The beauty of modeling macro the way that we do is that we don’t have to be certain about any of the answers to these questions. We simply have to absorb all of the information surprises we receive within the context of multiple durations, factors, and cycles – and make the highest probability call we can from there.

 

Our immediate-term Macro Risk Ranges are now as follows:

 

UST 10yr Yield 2.72-2.95%

SPX 1642-1671

VIX 12.17-14.98

USD 80.89-81.76

Euro 1.32-1.34

Gold 1337-1406

 

Best of luck out there today,

KM

 

Keith R. McCullough
Chief Executive Officer

 

Information Surprise - chart

Information Surprise - positions


September 9, 2013

September 9, 2013 - dtr

 

BULLISH TRENDS

September 9, 2013 - 10yr

September 9, 2013 - spx

September 9, 2013 - nik

September 9, 2013 - dax

September 9, 2013 - dxy

September 9, 2013 - oil

 

BEARISH TRENDS

September 9, 2013 - VIX

September 9, 2013 - yen

September 9, 2013 - natgas

September 9, 2013 - gold
September 9, 2013 - copper

 



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Congress, Save Us!

“For God’s sake declare the colonies independent at once, and save us from ruin.”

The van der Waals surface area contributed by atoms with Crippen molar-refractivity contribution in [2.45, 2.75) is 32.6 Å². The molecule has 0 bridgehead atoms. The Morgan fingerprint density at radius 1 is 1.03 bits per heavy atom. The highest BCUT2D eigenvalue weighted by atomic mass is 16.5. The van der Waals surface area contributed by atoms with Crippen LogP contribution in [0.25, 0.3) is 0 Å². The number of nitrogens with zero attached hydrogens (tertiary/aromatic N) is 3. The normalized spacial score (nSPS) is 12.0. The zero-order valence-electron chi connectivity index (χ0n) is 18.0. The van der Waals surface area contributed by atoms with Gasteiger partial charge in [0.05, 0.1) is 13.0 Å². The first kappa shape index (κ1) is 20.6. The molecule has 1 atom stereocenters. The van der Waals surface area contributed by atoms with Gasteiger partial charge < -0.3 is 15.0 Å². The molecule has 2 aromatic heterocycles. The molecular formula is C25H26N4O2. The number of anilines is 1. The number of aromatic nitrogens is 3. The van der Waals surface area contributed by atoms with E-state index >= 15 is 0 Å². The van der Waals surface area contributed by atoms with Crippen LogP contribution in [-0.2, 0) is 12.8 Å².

-John Page

 

That’s what Page said to Thomas Jefferson in the Spring of 1776. By September (on this day in fact), the Continental Congress officially named its union of independent states, the Unites States.

 

And the rest is history (sort of). We’re a long way from Patrick Henry’s “give me liberty, or give me death” speech from Virginia (March of 1775).  At this point, Congress is the butt of most jokes. But in these Unites States, anything can happen – there’s always a chance!

 

Imagine Congress saves us from seeing $6 at the pump? My simpleton read-through of Obama’s QA from St Petersburg last week is that he’ll respect Congress’ wishes if he can’t sell action in Syria. A no-action vote could save the American Consumer from ruin.

 

Back to the Global Macro Grind

 

There is no greater threat to this country than empowering both the almighty petro-dollar and/or the conflicted and compromised overlords who get paid by it. One of the most misunderstood realities of the 2008 crisis was $150 oil. Never forget that.

 

Since they are now front-running Obama with weapons of manic media, do you think Putin or Assad (or any of these whack jobs in Latin America or the Middle East) would stand a chance if the President of the United States started pulverizing them with a Weapon of Mass Currency Appreciation?